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Consider the following synchronous buck converter:

enter image description here

where Q1 is the high-side and Q2 the low-side

enter image description here

(https://fscdn.rohm.com/en/products/databook/applinote/ic/power/switching_regulator/buck_converter_efficiency_app-e.pdf)

When the high side Q1 device turns on, it will charge up the C_OSS of the low-side Q2 device. In the app note above, it states that this charge is usually ignored because eventually that charge on the C_OSS of Q2 will flow to the load and hence not be wasted.

However, and this is my question, when C_OSS of Q2 is being charged up in the first place (i.e. when Q1 high-side turns on), that is essentially a voltage source Vin charging a capacitor C_OSS of Q2 which is inherently a lossy operation (Is the 50% loss of energy when charging a cap from a battery a set rule in stone?) The discharging of Q2 C_OSS is loseless due to the inductor discharging it, however the charging up of Q2 C_OSS is not via the inductor, it is via the Vin and hence it should be lossy.

Why is the loss associated with the initial C_OSS charging of Q2 (low-side) when Q1 (high-side) turned on being ignored here?

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    \$\begingroup\$ When the high-side switch turns off, the low-side body diode freewheels the inductor current immediately and you have a \$V_f\$ across the low-side switch. Then, if \$Q_2\$ turns on after a bit of deadtime, you have conditions for ZVS as mentioned in the text. When the hi-side switch turns back on, then, assuming CCM, the current is still freewheeling in low side via the body diode if \$Q_2\$ has been safely turned off prematurely. Therefore, it is mainly the reverse recovery loss of the body that you see inflicted to \$Q_1\$ but certainly \$C_{OSS}\$ also, perhaps a lower contributor however. \$\endgroup\$ Commented Dec 4, 2023 at 15:42
  • \$\begingroup\$ @VerbalKint Thanks. Right, so the way I understand the impact of the Q2 C_OSS is as follows: 1. To charge up the Q2 C_OSS, that charge originally comes from Vin and that charging mechanism is lossy as it is a voltage source charging a capacitor (capacitor paradox, independent of R and all that stuff). 2. The charge that Q2 C_OSS does store will be dissipated to the output in the next dead-time state and hence discharge the switch node to 0V then to -0.7V once Q2 body diode conducts. \$\endgroup\$
    – muosac
    Commented Dec 4, 2023 at 16:17
  • \$\begingroup\$ So point 1 above is a loss, however the point 2 above is just charge that ends up at the load, so it is not a loss, it just happens in two steps, first stored on Q2 C_OSS, then sent to the output. \$\endgroup\$
    – muosac
    Commented Dec 4, 2023 at 16:18

1 Answer 1

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Is the 50% loss of energy when charging a cap from a battery a set rule in stone?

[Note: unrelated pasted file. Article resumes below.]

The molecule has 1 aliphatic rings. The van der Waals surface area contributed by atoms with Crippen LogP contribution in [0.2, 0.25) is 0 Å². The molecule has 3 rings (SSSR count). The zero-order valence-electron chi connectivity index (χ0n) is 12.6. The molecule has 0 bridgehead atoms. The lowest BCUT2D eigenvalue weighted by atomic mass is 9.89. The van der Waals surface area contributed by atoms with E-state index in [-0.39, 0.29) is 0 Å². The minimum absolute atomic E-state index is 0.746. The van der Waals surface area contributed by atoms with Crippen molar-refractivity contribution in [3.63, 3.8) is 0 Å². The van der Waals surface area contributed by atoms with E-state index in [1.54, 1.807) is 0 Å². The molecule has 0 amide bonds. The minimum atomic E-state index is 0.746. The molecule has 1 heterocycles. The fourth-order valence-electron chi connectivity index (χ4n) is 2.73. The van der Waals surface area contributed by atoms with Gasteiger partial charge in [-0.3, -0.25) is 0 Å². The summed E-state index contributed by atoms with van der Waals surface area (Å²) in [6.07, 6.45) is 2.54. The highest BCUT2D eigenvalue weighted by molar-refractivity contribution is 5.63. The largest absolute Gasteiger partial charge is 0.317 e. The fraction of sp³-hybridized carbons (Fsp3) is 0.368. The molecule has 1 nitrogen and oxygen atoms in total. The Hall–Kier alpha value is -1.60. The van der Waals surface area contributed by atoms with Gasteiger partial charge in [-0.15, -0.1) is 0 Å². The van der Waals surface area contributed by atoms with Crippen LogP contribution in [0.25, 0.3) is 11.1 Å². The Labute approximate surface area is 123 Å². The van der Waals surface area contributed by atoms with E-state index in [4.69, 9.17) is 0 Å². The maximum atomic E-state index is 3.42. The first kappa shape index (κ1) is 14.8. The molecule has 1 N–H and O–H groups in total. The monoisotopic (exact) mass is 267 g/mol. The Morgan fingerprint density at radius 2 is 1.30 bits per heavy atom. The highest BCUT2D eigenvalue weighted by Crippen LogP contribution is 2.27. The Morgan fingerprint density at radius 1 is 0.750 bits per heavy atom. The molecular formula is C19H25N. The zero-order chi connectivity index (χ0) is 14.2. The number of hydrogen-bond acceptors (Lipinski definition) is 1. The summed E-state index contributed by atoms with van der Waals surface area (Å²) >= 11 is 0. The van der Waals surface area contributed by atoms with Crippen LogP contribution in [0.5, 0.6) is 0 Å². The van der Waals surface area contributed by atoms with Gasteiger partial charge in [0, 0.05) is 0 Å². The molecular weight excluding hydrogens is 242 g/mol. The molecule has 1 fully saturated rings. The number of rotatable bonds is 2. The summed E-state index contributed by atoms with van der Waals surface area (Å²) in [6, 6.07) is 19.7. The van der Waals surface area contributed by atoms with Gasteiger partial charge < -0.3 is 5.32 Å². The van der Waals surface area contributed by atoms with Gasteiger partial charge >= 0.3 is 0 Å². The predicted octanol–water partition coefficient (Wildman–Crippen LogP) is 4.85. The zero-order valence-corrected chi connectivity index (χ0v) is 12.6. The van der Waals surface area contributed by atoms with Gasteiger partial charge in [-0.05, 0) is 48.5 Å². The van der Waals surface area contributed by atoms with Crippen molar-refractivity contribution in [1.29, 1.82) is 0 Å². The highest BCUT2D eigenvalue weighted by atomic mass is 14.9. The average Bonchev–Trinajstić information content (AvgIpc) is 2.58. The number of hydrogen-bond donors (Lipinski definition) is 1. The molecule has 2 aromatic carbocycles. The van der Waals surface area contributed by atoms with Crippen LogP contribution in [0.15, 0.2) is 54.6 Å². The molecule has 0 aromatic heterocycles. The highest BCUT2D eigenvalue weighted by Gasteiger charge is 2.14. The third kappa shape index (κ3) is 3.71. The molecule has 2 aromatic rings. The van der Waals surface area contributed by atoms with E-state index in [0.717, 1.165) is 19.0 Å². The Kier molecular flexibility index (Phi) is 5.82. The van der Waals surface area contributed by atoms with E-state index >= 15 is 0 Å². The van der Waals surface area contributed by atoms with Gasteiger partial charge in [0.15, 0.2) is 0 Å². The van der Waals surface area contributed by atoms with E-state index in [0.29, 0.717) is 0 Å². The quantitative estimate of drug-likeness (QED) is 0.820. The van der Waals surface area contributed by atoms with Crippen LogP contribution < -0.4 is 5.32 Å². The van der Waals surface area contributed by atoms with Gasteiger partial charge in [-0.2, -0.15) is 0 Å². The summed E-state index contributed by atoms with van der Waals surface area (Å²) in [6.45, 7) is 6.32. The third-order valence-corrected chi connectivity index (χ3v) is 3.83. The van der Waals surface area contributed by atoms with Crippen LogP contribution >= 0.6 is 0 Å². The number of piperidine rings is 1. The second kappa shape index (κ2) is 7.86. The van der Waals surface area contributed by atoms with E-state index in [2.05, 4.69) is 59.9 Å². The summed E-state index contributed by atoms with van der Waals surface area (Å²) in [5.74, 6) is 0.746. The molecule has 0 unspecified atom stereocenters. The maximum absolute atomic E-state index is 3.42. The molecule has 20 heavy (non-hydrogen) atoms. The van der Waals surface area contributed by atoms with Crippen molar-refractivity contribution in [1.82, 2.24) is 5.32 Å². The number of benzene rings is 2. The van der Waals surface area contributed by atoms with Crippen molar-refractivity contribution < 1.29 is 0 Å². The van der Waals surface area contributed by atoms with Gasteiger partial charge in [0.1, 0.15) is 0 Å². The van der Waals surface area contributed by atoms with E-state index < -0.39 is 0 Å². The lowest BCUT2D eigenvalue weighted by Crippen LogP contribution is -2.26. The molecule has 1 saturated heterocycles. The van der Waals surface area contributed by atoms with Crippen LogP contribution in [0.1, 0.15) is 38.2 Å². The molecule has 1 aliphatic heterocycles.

Yes it is.

Why is the loss associated with the initial C_OSS charging of Q2 (low-side) when Q1 (high-side) turned on being ignored here?

It shouldn't be ignored; it's a real loss.

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  • \$\begingroup\$ Got it. One more example if you could let me know if my understanding is correct: I turn on Q1, 150nC flows out of Vin supply, 75nC is dissipated in the resistive elements and 75nC goes to charge up the Q2 C_OSS to Vin. So far, 75nC has been wasted. In the next dead-time phase when Q1 and Q2 are both off, Q2 C_OSS is still initially at Vin and the load will begin to discharge this, so that 75nC will flow out of Q2 C_OSS, discharging it to 0V and flow to the load, this is not wasted charge as the charge went to the output and was discharged via an inductor. \$\endgroup\$
    – muosac
    Commented Dec 4, 2023 at 16:25
  • \$\begingroup\$ You can't realistically waste charge because charge is made of electrons and they are still around. You can lose the energy associated with charge though. That's what's happening here; half the energy is lost charging up the DS capacitance. In a synchronous converter (that's what you have shown) there is a tiny little bit of time (several nano seconds to maybe 30 nano seconds typically) where neither MOSFET is turned off and, because it's such a small length of time so we can ignore that.... \$\endgroup\$
    – Andy aka
    Commented Dec 4, 2023 at 16:39
  • \$\begingroup\$ ....But, if you are considering using the lower MOSFET as an ideal diode (in DCM) then, you can make an argument for that energy not being lost. If we are done here, please take note of this: What should I do when someone answers my question. If you are still confused about something then leave a comment to request further clarification. \$\endgroup\$
    – Andy aka
    Commented Dec 4, 2023 at 16:40

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